Jack DuVall, president and founding director of the International Center on Nonviolent Conflict (ICNC), will discuss the power of nonviolence to challenge oppression around the world in two presentations on Nov. 11 (Tuesday) at the University of Notre Dame. Both events are free and open to the public.
DuVall will speak at 12:30p.m. on “The Emergence of Civil Resistance: Force for Rights, Alternative to Violence” in Room C-103 of the Hesburgh Center for International Studies. At 5p.m., his topic will be “Civil Resistance: Force for Global Change,” in the Hesburgh Center auditorium.
People around the world today are fighting for their rights and challenging dictators, military occupiers and other oppressive forces in Asia, Africa, the Middle East and elsewhere. DuVall will explore the unprecedented level of international civil resistance as a strategy of liberation and what it means for human rights, political freedom and the threat of extreme violence.
The ICNC is an independent, nonprofit educational foundation that develops and encourages the study and use of civilian-based, nonmilitary strategies to establish and defend human rights, democracy and justice worldwide. Victoria Tin-Bor Hui, assistant professor of political science and faculty fellow at Notre Dame’s Kellogg Institute for International Studies, serves as academic advisor to the center.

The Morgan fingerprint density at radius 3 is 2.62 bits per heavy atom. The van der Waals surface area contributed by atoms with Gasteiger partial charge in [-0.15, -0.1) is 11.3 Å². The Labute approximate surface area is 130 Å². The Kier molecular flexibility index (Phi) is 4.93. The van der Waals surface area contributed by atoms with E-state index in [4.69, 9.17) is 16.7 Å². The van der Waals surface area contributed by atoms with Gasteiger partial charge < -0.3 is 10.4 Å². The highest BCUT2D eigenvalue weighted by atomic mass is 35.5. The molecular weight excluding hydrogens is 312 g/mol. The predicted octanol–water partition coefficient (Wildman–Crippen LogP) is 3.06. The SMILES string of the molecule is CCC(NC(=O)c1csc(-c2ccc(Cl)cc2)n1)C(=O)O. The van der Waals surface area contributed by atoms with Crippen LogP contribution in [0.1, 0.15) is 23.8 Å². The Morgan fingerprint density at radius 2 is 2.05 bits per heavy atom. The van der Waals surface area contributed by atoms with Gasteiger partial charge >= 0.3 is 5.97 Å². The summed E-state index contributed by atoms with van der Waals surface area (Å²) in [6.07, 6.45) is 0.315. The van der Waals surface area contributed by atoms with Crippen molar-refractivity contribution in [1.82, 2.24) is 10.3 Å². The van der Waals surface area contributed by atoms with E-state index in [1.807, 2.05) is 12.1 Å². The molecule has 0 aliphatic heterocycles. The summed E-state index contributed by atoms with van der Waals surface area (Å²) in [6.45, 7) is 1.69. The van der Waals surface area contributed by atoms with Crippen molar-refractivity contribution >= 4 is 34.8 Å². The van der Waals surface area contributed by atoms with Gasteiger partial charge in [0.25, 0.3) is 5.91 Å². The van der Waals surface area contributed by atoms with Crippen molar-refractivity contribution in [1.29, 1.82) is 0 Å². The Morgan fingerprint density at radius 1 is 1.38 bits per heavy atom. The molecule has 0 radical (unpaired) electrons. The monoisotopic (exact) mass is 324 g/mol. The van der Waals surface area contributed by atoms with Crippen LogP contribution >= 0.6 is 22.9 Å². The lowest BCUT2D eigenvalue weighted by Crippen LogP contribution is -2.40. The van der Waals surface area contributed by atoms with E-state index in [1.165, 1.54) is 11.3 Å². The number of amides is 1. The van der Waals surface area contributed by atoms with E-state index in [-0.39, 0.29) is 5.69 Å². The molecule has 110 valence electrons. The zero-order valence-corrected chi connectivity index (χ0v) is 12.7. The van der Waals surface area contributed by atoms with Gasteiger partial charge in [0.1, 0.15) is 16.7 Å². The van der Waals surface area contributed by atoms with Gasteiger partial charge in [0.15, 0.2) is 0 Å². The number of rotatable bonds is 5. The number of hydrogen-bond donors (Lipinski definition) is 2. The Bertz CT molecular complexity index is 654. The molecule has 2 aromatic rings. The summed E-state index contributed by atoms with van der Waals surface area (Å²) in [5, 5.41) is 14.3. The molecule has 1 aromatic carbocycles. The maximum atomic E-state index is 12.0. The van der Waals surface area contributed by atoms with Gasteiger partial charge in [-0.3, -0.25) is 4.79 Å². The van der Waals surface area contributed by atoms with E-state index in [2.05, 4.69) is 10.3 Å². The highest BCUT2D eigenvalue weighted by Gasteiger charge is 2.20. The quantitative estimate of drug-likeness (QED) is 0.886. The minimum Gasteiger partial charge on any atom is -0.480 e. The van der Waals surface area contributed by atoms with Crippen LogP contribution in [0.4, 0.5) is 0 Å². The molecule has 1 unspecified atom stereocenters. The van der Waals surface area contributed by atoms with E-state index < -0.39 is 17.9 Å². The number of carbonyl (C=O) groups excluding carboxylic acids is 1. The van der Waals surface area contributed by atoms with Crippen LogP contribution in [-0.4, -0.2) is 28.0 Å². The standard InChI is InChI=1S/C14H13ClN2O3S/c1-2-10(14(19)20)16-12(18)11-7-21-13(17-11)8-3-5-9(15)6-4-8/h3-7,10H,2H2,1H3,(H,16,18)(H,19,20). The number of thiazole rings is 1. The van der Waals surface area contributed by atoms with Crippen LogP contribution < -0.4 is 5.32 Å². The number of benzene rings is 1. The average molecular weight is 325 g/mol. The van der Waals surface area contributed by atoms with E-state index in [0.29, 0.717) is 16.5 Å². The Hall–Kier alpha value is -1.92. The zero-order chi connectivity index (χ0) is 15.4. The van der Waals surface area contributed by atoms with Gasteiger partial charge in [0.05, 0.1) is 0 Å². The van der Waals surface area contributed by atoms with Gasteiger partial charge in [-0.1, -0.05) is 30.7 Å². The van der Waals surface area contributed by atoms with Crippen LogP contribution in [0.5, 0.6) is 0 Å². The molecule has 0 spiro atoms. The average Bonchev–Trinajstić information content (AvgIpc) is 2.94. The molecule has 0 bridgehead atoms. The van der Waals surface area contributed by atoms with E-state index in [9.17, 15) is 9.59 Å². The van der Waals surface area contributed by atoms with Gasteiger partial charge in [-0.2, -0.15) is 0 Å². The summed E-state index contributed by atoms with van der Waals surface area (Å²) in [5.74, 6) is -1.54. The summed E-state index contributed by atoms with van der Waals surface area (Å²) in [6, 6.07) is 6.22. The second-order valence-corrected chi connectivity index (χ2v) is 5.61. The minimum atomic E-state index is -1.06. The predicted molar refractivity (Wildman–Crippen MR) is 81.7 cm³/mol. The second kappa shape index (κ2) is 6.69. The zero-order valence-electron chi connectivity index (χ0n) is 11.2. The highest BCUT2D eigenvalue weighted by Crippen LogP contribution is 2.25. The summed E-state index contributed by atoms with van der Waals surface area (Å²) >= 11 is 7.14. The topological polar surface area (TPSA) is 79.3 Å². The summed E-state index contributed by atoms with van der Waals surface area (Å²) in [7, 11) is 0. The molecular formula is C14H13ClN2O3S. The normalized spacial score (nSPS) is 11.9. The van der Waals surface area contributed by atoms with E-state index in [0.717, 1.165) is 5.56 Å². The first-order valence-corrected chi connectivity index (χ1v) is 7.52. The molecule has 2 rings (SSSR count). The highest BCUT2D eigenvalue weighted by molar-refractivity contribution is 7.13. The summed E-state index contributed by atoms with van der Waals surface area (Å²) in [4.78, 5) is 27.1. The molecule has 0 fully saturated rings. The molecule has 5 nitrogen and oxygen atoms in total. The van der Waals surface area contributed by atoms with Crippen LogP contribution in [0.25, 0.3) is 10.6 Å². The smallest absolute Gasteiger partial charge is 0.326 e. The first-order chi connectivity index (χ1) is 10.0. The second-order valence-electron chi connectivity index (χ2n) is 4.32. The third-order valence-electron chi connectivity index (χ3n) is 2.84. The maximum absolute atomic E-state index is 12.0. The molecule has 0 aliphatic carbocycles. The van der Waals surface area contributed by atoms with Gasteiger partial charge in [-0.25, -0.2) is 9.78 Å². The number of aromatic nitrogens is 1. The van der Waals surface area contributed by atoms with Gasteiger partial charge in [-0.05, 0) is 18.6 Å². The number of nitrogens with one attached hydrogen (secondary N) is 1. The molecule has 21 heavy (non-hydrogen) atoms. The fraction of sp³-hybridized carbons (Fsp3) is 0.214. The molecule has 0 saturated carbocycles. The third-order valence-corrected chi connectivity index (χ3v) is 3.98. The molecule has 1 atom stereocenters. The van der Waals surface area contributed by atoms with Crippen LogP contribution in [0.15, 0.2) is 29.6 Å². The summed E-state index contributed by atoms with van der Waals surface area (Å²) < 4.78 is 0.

DuVall was the executive producer of the Emmy-nominated PBS television series “A Force More Powerful,” and co-author of the companion book of the same name (Palgrave/St. Martin’s Press 2001). Both series and book focused on one of the 20th century’s most important but least-understood stories—how nonviolence has overcome oppression and authoritarian rule all over the world.
In many years as a writer and producer, DuVall developed, produced and marketed non-fiction television programming, with clients including the Turner Broadcasting System, The Learning Channel and more than 30 other commercial television and nonprofit organizations.
DuVall previously served as vice president for program resources at WETA in Washington, D.C.; director of corporate relations at the University of Chicago; and as an officer in the U.S. Air Force. His writing includes speeches for presidential candidates in four national campaigns as well as op-eds and articles in the Harvard International Review, the International Herald Tribune, Le Monde, the Boston Globe, Newsday, the Philadelphia Inquirer and the Christian Science Monitor, among other publications.
He holds a bachelor’s degree from Colgate University and serves as a member of the board of sponsors of Morehouse College in Atlanta and an associate of the Centre for Justice and Peace Development at Massey University in Auckland, New Zealand.
The events are co-sponsored by the Kellogg Institute and the Notre Dame’s Kroc Institute for International Peace Studies.
Originally published by newsinfo.nd.edu on November 06, 2008.at